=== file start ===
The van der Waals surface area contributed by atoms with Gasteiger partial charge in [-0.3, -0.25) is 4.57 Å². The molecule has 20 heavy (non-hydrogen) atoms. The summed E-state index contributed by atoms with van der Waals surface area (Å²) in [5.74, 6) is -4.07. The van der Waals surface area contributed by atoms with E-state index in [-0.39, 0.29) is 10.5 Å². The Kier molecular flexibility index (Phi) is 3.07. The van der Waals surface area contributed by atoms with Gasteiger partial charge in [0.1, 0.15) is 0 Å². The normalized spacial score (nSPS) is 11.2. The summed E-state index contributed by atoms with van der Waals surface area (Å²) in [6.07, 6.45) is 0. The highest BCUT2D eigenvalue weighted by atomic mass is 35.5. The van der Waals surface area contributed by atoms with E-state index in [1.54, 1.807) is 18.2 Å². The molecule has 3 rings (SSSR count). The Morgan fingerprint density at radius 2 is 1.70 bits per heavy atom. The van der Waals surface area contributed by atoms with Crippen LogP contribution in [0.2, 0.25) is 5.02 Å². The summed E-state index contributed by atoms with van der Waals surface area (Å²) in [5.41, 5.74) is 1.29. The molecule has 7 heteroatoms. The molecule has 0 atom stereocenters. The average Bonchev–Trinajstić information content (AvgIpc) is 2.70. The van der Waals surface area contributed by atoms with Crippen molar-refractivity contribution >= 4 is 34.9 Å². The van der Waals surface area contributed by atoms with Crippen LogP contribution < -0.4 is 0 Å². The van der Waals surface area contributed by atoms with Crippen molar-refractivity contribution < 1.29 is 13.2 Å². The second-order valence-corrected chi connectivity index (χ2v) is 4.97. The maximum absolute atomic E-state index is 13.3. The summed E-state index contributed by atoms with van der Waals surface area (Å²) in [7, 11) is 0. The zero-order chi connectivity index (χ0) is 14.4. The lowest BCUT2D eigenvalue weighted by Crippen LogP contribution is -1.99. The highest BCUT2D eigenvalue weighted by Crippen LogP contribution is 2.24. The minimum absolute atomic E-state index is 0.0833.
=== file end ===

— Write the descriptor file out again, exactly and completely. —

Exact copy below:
The van der Waals surface area contributed by atoms with Gasteiger partial charge in [-0.3, -0.25) is 4.57 Å². The molecule has 20 heavy (non-hydrogen) atoms. The summed E-state index contributed by atoms with van der Waals surface area (Å²) in [5.74, 6) is -4.07. The van der Waals surface area contributed by atoms with E-state index in [-0.39, 0.29) is 10.5 Å². The Kier molecular flexibility index (Phi) is 3.07. The van der Waals surface area contributed by atoms with Gasteiger partial charge in [0.1, 0.15) is 0 Å². The normalized spacial score (nSPS) is 11.2. The summed E-state index contributed by atoms with van der Waals surface area (Å²) in [6.07, 6.45) is 0. The highest BCUT2D eigenvalue weighted by atomic mass is 35.5. The van der Waals surface area contributed by atoms with E-state index in [1.54, 1.807) is 18.2 Å². The molecule has 3 rings (SSSR count). The Morgan fingerprint density at radius 2 is 1.70 bits per heavy atom. The van der Waals surface area contributed by atoms with Crippen LogP contribution in [0.2, 0.25) is 5.02 Å². The summed E-state index contributed by atoms with van der Waals surface area (Å²) in [5.41, 5.74) is 1.29. The molecule has 7 heteroatoms. The molecule has 0 atom stereocenters. The average Bonchev–Trinajstić information content (AvgIpc) is 2.70. The van der Waals surface area contributed by atoms with Crippen molar-refractivity contribution >= 4 is 34.9 Å². The van der Waals surface area contributed by atoms with Crippen LogP contribution < -0.4 is 0 Å². The van der Waals surface area contributed by atoms with Crippen molar-refractivity contribution < 1.29 is 13.2 Å². The second-order valence-corrected chi connectivity index (χ2v) is 4.97. The maximum absolute atomic E-state index is 13.3. The summed E-state index contributed by atoms with van der Waals surface area (Å²) in [7, 11) is 0. The zero-order chi connectivity index (χ0) is 14.4. The lowest BCUT2D eigenvalue weighted by Crippen LogP contribution is -1.99. The highest BCUT2D eigenvalue weighted by Crippen LogP contribution is 2.24. The minimum absolute atomic E-state index is 0.0833.